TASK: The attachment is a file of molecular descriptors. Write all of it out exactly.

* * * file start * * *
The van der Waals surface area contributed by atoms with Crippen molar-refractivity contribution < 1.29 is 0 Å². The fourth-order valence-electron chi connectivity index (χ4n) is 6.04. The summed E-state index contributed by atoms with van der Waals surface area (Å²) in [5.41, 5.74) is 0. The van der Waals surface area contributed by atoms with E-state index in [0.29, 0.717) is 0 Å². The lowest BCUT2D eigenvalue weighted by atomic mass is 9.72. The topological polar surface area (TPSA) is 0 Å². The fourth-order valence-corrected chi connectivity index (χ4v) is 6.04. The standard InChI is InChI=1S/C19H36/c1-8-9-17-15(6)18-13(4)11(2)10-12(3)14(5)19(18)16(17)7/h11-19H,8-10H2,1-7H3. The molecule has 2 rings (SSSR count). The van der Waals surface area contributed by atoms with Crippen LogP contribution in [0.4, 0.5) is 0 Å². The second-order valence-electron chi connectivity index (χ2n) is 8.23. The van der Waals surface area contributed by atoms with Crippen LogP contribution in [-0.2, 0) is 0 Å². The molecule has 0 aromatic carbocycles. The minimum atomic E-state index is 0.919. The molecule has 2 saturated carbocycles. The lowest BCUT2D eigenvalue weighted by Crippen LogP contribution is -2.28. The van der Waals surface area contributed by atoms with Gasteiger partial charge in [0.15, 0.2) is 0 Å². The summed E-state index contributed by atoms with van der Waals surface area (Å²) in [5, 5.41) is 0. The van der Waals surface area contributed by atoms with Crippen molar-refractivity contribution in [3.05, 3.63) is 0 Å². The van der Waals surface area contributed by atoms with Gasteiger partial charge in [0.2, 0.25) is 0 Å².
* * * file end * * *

The van der Waals surface area contributed by atoms with Crippen molar-refractivity contribution < 1.29 is 0 Å². The fourth-order valence-electron chi connectivity index (χ4n) is 6.04. The summed E-state index contributed by atoms with van der Waals surface area (Å²) in [5.41, 5.74) is 0. The van der Waals surface area contributed by atoms with E-state index in [0.29, 0.717) is 0 Å². The lowest BCUT2D eigenvalue weighted by atomic mass is 9.72. The topological polar surface area (TPSA) is 0 Å². The fourth-order valence-corrected chi connectivity index (χ4v) is 6.04. The standard InChI is InChI=1S/C19H36/c1-8-9-17-15(6)18-13(4)11(2)10-12(3)14(5)19(18)16(17)7/h11-19H,8-10H2,1-7H3. The molecule has 2 rings (SSSR count). The van der Waals surface area contributed by atoms with Crippen LogP contribution in [0.4, 0.5) is 0 Å². The second-order valence-electron chi connectivity index (χ2n) is 8.23. The van der Waals surface area contributed by atoms with Crippen LogP contribution in [-0.2, 0) is 0 Å². The molecule has 0 aromatic carbocycles. The minimum atomic E-state index is 0.919. The molecule has 2 saturated carbocycles. The lowest BCUT2D eigenvalue weighted by Crippen LogP contribution is -2.28. The van der Waals surface area contributed by atoms with Gasteiger partial charge in [0.15, 0.2) is 0 Å². The summed E-state index contributed by atoms with van der Waals surface area (Å²) in [5, 5.41) is 0. The van der Waals surface area contributed by atoms with Crippen molar-refractivity contribution in [3.05, 3.63) is 0 Å². The van der Waals surface area contributed by atoms with Gasteiger partial charge in [0.2, 0.25) is 0 Å².